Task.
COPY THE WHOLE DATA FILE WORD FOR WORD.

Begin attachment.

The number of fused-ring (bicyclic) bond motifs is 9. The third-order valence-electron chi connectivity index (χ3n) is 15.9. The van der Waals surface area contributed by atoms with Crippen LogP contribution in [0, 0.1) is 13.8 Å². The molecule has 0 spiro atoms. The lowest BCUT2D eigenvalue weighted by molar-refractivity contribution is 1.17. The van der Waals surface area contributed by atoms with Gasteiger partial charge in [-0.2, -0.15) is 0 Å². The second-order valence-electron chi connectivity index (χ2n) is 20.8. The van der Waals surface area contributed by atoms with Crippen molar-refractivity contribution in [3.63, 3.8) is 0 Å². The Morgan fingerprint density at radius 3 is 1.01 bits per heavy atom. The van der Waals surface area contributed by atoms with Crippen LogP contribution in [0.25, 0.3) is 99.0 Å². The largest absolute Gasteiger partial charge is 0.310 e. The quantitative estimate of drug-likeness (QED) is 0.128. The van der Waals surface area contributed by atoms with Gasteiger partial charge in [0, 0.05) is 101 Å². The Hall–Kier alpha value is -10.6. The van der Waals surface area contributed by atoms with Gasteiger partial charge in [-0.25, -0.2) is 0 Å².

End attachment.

The number of fused-ring (bicyclic) bond motifs is 9. The third-order valence-electron chi connectivity index (χ3n) is 15.9. The van der Waals surface area contributed by atoms with Crippen LogP contribution in [0, 0.1) is 13.8 Å². The molecule has 0 spiro atoms. The lowest BCUT2D eigenvalue weighted by molar-refractivity contribution is 1.17. The van der Waals surface area contributed by atoms with Gasteiger partial charge in [-0.2, -0.15) is 0 Å². The second-order valence-electron chi connectivity index (χ2n) is 20.8. The van der Waals surface area contributed by atoms with Crippen molar-refractivity contribution in [3.63, 3.8) is 0 Å². The Morgan fingerprint density at radius 3 is 1.01 bits per heavy atom. The van der Waals surface area contributed by atoms with Crippen LogP contribution in [0.25, 0.3) is 99.0 Å². The largest absolute Gasteiger partial charge is 0.310 e. The quantitative estimate of drug-likeness (QED) is 0.128. The van der Waals surface area contributed by atoms with Gasteiger partial charge in [0, 0.05) is 101 Å². The Hall–Kier alpha value is -10.6. The van der Waals surface area contributed by atoms with Gasteiger partial charge in [-0.25, -0.2) is 0 Å².